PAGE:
Comment by GR | January 27, 2009 | Reply

  3. GR,

    Your thoughts on Mr. Helms’ motivations with respect to the trade embargo bring interesting issues to my attention. My article was aimed at addressing what the changes in Cuba policy ought to be. Your questions actually need answering first: (1) What were the U.S. interests during those 50 years of failed policies? (2) Can those interests be allayed for a more effective policy?
    Without generalizing too much (at the bottom of every political decision is a political interest), my response to your questions is that we must reconcile an effective Cuba policy with satisfying U.S. political interests.
    How we answer these questions dictates our level of involvement in global issues. Why did we send troops to Iraq rather than reinforce our existing presence in Afghanistan? Why have we done nothing about the genocides in Darfur? What is truly behind our alliance with Israel?
    At the moment, I don’t have an answer.

    Comment by socialvox | January 29, 2009 | Reply

  4. Some of the answers to your questions have room for speculation. I believe we still don’t know the details of Krushchev and Kennedy after the October crisis. Can that pact still be alive today, dictating how we talk, or not talk to a communist leader like Fidel? I mean, if we are talking to a criminal like Kadafi we could also talk to Raul Castro.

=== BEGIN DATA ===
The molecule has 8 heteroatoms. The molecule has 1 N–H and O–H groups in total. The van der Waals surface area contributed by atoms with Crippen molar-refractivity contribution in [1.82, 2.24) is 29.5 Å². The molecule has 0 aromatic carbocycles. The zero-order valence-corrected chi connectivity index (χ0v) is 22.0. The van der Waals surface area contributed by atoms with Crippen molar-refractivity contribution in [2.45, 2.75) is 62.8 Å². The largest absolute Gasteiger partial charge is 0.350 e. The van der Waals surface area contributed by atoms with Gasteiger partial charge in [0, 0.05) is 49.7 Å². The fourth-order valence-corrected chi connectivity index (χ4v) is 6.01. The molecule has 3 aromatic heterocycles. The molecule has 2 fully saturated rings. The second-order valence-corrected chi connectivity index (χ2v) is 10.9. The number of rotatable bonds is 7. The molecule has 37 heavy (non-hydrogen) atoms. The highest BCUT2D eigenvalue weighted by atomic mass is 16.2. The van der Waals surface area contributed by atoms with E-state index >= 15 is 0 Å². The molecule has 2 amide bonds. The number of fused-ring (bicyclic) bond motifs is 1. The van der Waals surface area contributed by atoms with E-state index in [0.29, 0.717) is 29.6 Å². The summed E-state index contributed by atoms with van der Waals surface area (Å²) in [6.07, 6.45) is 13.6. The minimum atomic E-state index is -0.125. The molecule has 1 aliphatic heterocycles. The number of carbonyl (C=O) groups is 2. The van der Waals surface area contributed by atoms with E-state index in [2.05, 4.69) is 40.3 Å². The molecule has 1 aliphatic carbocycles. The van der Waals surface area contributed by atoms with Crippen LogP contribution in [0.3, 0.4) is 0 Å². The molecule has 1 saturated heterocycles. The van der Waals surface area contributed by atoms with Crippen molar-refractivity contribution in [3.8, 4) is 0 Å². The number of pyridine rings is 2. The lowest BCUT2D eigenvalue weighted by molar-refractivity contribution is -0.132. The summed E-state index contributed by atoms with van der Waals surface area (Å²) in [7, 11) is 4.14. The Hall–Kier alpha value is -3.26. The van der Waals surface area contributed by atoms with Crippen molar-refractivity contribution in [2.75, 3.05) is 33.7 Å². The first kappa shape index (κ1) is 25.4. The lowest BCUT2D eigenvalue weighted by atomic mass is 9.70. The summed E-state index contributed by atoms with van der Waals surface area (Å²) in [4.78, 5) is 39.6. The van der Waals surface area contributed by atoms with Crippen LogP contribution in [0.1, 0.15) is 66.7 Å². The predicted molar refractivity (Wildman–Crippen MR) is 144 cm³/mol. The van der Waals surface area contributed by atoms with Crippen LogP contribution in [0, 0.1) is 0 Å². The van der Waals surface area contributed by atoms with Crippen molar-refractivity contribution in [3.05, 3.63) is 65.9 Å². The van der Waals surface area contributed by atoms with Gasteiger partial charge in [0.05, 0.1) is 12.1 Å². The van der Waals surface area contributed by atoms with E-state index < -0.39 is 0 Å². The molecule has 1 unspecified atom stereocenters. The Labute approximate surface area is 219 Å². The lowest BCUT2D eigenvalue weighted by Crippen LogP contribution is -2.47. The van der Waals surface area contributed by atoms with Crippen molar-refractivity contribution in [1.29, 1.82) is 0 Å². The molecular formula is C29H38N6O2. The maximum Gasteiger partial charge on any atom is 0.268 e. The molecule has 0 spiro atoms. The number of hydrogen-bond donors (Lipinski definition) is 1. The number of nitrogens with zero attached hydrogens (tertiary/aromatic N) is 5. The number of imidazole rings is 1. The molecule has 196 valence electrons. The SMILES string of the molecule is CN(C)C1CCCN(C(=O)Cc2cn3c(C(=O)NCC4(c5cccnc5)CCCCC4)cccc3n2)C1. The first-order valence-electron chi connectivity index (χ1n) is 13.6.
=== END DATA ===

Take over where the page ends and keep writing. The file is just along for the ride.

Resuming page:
It is not so much how we answer those questions that dictates our level of involvement in global issues. I believe it is what we ask what will determine our position. It is clear now why Bush senior did not complete the job in Iraq, going after Baghdad. It was the Saudis request of not disturbing the balance with Iran that decided the US actions. Why now then -when it was harder to sell a war to the American people– that attacking Iraq was not going to destabilize the middle-east? The proof is that Iran became a major player in the region.
    In regard to Cuba, I believe we both agree in that the embargo has not provide a significant change; on the contrary. The question could be how to reestablish conversations and what type of concession is the Obama administration should be able to make, internally (i.e. the influential Cuban-American powerhouse) and externally with the Castro family.
    I am glad to see that there is a different approach to diplomacy with the new cabinet, and a new disposition to understand that the US is not longer in a position to individually define the direction of the world.

    Comment by GR | January 30, 2009 | Reply